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Information Warfare: Wi-Fi Hack Aids Boarding Parties
   Next Article → SOMALIA: Do Nothing, and Be Quiet About It
May 25, 2007: The U.S. Navy has adapted civilian wi-fi (wireless networks) for use at sea during boarding operations. By modifying off-the-shelf wi-fi gear, the navy first increased the range to over 700 meters. The main reason for all this was to speed up the transmission of passport photos and other personal data back to the ship, so that it could be run through databases to check for terrorists or criminals. This wi-fi hack cut several hours off the time required to check documents. The Expanded Maritime Interception Operations (EIMO) wireless system was developed last year, to provide several kilometers of range to the original wi-fi gear (which has been in use for over three years). Each pair of wi-fi units costs about $1400 to construct, using common parts to add more powerful antennae to standard 802.11g wi-fi equipment. The most expensive new components are the waterproof  cases to  carry the gear in, plus the expense of  testing, and crypto to  make sure everything worked and was secure.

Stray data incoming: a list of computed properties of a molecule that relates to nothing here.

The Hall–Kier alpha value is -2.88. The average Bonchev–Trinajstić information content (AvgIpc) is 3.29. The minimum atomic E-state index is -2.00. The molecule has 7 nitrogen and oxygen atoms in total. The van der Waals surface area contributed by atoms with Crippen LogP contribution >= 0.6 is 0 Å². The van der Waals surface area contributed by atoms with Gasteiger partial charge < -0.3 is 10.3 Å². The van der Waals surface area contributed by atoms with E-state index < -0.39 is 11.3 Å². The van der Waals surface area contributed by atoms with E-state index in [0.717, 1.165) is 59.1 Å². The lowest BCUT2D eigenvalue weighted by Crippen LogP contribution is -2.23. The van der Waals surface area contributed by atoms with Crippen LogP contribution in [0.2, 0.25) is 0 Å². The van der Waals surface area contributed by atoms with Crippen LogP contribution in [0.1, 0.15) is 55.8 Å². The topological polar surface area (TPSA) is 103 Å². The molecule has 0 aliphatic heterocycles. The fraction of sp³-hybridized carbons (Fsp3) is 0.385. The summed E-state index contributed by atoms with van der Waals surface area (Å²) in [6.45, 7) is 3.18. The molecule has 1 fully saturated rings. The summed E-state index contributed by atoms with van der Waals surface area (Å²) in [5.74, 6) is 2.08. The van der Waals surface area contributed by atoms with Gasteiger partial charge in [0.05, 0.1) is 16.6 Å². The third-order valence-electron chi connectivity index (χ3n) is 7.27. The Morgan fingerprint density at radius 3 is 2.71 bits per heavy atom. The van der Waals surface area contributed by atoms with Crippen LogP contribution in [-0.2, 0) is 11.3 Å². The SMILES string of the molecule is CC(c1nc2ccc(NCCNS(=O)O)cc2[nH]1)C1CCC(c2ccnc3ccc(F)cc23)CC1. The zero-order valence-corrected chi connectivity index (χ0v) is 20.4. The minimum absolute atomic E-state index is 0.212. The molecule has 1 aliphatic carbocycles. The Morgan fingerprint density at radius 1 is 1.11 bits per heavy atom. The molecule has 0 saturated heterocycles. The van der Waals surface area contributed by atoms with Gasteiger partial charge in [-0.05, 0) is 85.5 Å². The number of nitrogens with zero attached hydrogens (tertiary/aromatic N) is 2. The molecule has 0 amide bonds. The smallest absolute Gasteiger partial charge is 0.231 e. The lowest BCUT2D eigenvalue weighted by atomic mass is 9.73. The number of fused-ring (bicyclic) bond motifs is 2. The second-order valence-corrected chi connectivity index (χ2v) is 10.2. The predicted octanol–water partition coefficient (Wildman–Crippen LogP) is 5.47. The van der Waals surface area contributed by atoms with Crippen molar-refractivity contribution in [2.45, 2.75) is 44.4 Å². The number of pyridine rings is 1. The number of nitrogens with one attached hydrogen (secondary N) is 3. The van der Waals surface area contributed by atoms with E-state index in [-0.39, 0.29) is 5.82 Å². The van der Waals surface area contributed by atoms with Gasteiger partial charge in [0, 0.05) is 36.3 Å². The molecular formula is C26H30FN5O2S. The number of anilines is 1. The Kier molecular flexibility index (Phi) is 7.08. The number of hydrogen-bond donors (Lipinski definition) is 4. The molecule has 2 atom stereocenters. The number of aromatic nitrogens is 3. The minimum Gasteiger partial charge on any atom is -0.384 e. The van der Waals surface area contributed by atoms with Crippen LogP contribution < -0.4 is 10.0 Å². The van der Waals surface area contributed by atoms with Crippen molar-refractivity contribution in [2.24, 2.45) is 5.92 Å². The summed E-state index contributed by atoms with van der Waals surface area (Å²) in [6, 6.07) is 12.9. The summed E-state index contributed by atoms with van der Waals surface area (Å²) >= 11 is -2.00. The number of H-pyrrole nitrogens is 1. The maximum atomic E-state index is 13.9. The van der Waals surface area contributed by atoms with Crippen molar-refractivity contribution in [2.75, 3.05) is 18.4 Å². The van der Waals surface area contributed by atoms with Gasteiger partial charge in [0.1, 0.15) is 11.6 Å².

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Next Article → SOMALIA: Do Nothing, and Be Quiet About It